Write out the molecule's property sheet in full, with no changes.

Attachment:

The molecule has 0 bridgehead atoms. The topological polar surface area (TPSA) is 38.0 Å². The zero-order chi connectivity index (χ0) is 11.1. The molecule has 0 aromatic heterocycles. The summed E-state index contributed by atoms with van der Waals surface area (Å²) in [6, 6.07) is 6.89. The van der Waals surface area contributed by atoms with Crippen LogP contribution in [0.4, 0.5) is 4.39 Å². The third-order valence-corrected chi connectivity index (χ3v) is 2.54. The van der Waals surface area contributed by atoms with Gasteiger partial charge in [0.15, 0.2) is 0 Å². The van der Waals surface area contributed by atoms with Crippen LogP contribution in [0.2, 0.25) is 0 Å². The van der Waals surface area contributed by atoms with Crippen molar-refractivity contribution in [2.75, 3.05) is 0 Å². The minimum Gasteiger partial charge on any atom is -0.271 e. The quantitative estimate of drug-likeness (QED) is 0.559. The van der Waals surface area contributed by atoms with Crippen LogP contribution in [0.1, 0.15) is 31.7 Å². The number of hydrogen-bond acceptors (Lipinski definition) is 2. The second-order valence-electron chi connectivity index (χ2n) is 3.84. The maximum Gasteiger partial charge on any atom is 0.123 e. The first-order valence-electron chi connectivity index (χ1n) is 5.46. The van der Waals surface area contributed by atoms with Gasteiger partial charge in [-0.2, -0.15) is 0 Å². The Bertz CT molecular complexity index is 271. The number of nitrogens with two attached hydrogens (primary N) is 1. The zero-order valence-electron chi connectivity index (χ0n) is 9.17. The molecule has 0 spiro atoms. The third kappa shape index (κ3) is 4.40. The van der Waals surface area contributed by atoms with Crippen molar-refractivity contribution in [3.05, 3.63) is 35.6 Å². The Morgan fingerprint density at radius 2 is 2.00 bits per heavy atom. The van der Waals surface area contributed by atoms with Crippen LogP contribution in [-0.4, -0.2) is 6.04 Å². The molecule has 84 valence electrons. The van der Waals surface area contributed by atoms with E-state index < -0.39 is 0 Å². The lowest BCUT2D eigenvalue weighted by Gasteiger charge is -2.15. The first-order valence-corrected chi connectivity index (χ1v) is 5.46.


The molecule has 0 bridgehead atoms. The topological polar surface area (TPSA) is 38.0 Å². The zero-order chi connectivity index (χ0) is 11.1. The molecule has 0 aromatic heterocycles. The summed E-state index contributed by atoms with van der Waals surface area (Å²) in [6, 6.07) is 6.89. The van der Waals surface area contributed by atoms with Crippen LogP contribution in [0.4, 0.5) is 4.39 Å². The third-order valence-corrected chi connectivity index (χ3v) is 2.54. The van der Waals surface area contributed by atoms with Gasteiger partial charge in [0.15, 0.2) is 0 Å². The van der Waals surface area contributed by atoms with Crippen LogP contribution in [0.2, 0.25) is 0 Å². The van der Waals surface area contributed by atoms with Crippen molar-refractivity contribution in [2.75, 3.05) is 0 Å². The minimum Gasteiger partial charge on any atom is -0.271 e. The quantitative estimate of drug-likeness (QED) is 0.559. The van der Waals surface area contributed by atoms with Crippen LogP contribution in [0.1, 0.15) is 31.7 Å². The number of hydrogen-bond acceptors (Lipinski definition) is 2. The second-order valence-electron chi connectivity index (χ2n) is 3.84. The maximum Gasteiger partial charge on any atom is 0.123 e. The first-order valence-electron chi connectivity index (χ1n) is 5.46. The van der Waals surface area contributed by atoms with Gasteiger partial charge in [-0.2, -0.15) is 0 Å². The Bertz CT molecular complexity index is 271. The number of nitrogens with two attached hydrogens (primary N) is 1. The zero-order valence-electron chi connectivity index (χ0n) is 9.17. The molecule has 0 spiro atoms. The third kappa shape index (κ3) is 4.40. The van der Waals surface area contributed by atoms with Crippen molar-refractivity contribution in [3.05, 3.63) is 35.6 Å². The Morgan fingerprint density at radius 2 is 2.00 bits per heavy atom. The van der Waals surface area contributed by atoms with Crippen LogP contribution in [-0.4, -0.2) is 6.04 Å². The molecule has 84 valence electrons. The van der Waals surface area contributed by atoms with E-state index < -0.39 is 0 Å². The lowest BCUT2D eigenvalue weighted by Gasteiger charge is -2.15. The first-order valence-corrected chi connectivity index (χ1v) is 5.46.